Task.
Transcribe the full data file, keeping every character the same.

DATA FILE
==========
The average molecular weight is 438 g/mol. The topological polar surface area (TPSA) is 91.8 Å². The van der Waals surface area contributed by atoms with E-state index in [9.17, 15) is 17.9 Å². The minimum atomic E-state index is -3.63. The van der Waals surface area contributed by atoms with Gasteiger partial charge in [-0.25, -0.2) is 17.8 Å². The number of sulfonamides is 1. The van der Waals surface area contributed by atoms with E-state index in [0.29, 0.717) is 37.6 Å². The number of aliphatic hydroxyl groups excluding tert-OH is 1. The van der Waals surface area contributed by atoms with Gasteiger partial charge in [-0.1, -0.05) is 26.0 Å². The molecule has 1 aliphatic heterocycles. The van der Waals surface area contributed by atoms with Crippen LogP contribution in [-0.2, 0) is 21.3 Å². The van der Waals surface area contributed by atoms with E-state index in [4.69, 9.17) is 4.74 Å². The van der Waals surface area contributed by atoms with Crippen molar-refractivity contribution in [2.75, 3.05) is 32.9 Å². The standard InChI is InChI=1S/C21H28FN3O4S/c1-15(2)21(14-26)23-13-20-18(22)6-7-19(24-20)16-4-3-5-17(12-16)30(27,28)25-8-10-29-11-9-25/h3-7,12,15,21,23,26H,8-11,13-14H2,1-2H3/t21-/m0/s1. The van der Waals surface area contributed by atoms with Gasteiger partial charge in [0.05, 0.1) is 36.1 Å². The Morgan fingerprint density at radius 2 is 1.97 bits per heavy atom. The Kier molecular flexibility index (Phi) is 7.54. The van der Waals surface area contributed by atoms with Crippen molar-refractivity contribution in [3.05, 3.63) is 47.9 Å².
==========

The average molecular weight is 438 g/mol. The topological polar surface area (TPSA) is 91.8 Å². The van der Waals surface area contributed by atoms with E-state index in [9.17, 15) is 17.9 Å². The minimum atomic E-state index is -3.63. The van der Waals surface area contributed by atoms with Gasteiger partial charge in [-0.25, -0.2) is 17.8 Å². The number of sulfonamides is 1. The van der Waals surface area contributed by atoms with E-state index in [0.29, 0.717) is 37.6 Å². The number of aliphatic hydroxyl groups excluding tert-OH is 1. The van der Waals surface area contributed by atoms with Gasteiger partial charge in [-0.1, -0.05) is 26.0 Å². The molecule has 1 aliphatic heterocycles. The van der Waals surface area contributed by atoms with Crippen LogP contribution in [-0.2, 0) is 21.3 Å². The van der Waals surface area contributed by atoms with E-state index in [4.69, 9.17) is 4.74 Å². The van der Waals surface area contributed by atoms with Crippen molar-refractivity contribution in [2.75, 3.05) is 32.9 Å². The standard InChI is InChI=1S/C21H28FN3O4S/c1-15(2)21(14-26)23-13-20-18(22)6-7-19(24-20)16-4-3-5-17(12-16)30(27,28)25-8-10-29-11-9-25/h3-7,12,15,21,23,26H,8-11,13-14H2,1-2H3/t21-/m0/s1. The van der Waals surface area contributed by atoms with Gasteiger partial charge in [0.05, 0.1) is 36.1 Å². The Morgan fingerprint density at radius 2 is 1.97 bits per heavy atom. The Kier molecular flexibility index (Phi) is 7.54. The van der Waals surface area contributed by atoms with Crippen molar-refractivity contribution in [3.05, 3.63) is 47.9 Å².